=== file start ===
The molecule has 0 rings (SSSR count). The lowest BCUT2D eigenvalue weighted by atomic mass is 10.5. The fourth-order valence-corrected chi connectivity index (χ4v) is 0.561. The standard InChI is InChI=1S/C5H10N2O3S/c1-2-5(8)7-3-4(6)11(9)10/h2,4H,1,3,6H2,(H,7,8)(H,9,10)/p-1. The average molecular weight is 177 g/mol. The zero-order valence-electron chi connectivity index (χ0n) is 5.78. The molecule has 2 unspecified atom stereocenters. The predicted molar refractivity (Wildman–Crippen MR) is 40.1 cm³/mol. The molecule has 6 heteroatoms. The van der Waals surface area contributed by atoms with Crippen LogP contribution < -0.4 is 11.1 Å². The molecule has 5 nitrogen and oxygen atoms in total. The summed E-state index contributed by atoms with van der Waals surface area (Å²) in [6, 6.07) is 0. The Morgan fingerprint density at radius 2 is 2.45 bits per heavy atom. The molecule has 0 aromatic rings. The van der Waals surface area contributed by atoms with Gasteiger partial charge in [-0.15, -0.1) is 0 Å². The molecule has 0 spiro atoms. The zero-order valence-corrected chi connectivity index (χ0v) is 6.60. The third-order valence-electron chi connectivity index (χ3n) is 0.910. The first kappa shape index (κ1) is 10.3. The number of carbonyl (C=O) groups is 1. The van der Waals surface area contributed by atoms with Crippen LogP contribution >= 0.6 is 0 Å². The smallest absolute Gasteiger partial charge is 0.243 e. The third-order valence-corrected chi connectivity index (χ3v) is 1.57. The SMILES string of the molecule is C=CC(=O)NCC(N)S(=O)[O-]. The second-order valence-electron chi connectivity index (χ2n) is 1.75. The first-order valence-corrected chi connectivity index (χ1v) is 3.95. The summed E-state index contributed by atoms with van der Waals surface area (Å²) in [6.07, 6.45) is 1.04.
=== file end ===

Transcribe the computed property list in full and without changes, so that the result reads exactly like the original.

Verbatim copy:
The molecule has 0 rings (SSSR count). The lowest BCUT2D eigenvalue weighted by atomic mass is 10.5. The fourth-order valence-corrected chi connectivity index (χ4v) is 0.561. The standard InChI is InChI=1S/C5H10N2O3S/c1-2-5(8)7-3-4(6)11(9)10/h2,4H,1,3,6H2,(H,7,8)(H,9,10)/p-1. The average molecular weight is 177 g/mol. The zero-order valence-electron chi connectivity index (χ0n) is 5.78. The molecule has 2 unspecified atom stereocenters. The predicted molar refractivity (Wildman–Crippen MR) is 40.1 cm³/mol. The molecule has 6 heteroatoms. The van der Waals surface area contributed by atoms with Crippen LogP contribution < -0.4 is 11.1 Å². The molecule has 5 nitrogen and oxygen atoms in total. The summed E-state index contributed by atoms with van der Waals surface area (Å²) in [6, 6.07) is 0. The Morgan fingerprint density at radius 2 is 2.45 bits per heavy atom. The molecule has 0 aromatic rings. The van der Waals surface area contributed by atoms with Gasteiger partial charge in [-0.15, -0.1) is 0 Å². The molecule has 0 spiro atoms. The zero-order valence-corrected chi connectivity index (χ0v) is 6.60. The third-order valence-electron chi connectivity index (χ3n) is 0.910. The first kappa shape index (κ1) is 10.3. The number of carbonyl (C=O) groups is 1. The van der Waals surface area contributed by atoms with Crippen LogP contribution >= 0.6 is 0 Å². The smallest absolute Gasteiger partial charge is 0.243 e. The third-order valence-corrected chi connectivity index (χ3v) is 1.57. The SMILES string of the molecule is C=CC(=O)NCC(N)S(=O)[O-]. The second-order valence-electron chi connectivity index (χ2n) is 1.75. The first-order valence-corrected chi connectivity index (χ1v) is 3.95. The summed E-state index contributed by atoms with van der Waals surface area (Å²) in [6.07, 6.45) is 1.04.